Trust promises better support for UTCs after damning Ofsted report

28th May 2015 at 10:00
picture of UTC student

The body that runs University Technical Colleges has vowed to make its intervention process more robust after a damning Ofsted report revealed a catalogue of failures at one institution.

Black Country UTC announced last month that it would close in August, blaming financial challenges, low student numbers and a recent inspection report.

The report, finally published last Friday, revealed that the West Midlands college had been graded inadequate in all areas. It highlighted a series of issues including weak teaching, below-average standards of achievement, poor behavior and below-average attendance.

It also said the college’s governors and its sponsors, Walsall College and the University of Wolverhampton, did not understand how well students were doing at the college “so they [did] not have the knowledge to hold leaders to account”.

“They have failed to tackle the underperformance of staff, including that of leaders,” it added.

The Baker Dearing Trust, which runs the UTC programme, called the report “very disappointing”, and said it took the issues raised very seriously.

Although UTCs are autonomous institutions, controlled by their governors, the trust admitted that it could have done more.

“In this case, we accept that our interventions needed to have been more robust and plans are now in place that enables this to happen in the future,” it said.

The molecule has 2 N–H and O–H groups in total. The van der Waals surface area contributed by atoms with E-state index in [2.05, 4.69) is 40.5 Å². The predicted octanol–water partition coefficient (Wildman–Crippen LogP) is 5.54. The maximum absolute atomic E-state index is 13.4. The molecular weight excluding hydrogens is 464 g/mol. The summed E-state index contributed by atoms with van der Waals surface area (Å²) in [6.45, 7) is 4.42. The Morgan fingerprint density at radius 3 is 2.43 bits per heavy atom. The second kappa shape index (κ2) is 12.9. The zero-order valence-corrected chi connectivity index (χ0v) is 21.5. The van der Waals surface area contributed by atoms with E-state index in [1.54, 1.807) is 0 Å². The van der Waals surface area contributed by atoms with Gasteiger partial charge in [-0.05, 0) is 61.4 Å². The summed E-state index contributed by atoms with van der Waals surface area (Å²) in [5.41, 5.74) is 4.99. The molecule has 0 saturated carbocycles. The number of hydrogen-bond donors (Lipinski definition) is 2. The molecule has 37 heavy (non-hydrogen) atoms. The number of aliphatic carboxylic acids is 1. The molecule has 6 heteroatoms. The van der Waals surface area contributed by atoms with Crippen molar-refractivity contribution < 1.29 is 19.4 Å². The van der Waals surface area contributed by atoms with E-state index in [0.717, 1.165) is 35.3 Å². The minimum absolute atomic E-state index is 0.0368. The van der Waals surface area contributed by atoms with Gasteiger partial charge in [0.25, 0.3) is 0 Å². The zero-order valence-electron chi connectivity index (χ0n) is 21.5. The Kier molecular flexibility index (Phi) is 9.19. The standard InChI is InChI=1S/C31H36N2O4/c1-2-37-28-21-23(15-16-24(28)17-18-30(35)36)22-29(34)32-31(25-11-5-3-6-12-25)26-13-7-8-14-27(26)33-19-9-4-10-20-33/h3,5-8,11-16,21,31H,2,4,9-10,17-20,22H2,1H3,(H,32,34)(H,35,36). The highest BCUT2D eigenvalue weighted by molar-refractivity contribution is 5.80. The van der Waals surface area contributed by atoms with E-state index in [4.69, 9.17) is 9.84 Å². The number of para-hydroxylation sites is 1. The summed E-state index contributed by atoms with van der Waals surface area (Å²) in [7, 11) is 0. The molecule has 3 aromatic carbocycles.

A spokeswoman told TES that steps had been taken to improve the situation.

“Each open UTC receives a termly visit from Baker Dearing Educational Trust and, where a UTC is facing difficulties, they receive more support," she said.  

“We’ve materially strengthened the support we offer UTCs, which has included a larger team with more varied experience and building closer links with the other agencies that support UTCs.”

Black Country will be the second UTC to close in the space of a year after the flagship Hackney UTC in London announced last summer that it would shut its doors to new students this August due to a fall in numbers.

Lynne Sedgmore, executive director of the 157 Group of colleges, has led calls for a review of the entire UTC programme, questioning whether the colleges are providing value for money and whether there is demand for them.

She said: “The contents of the report highlight what we have said for a long time – that the provision of high-quality vocational education is a difficult thing to get right. It is absolutely right that UTCs are receiving thorough scrutiny, as they are a model whose worth has yet to be proven.

“When outstanding provision is available through a local FE college, it is hard to see how a new institution such as a UTC is ever going to succeed.”


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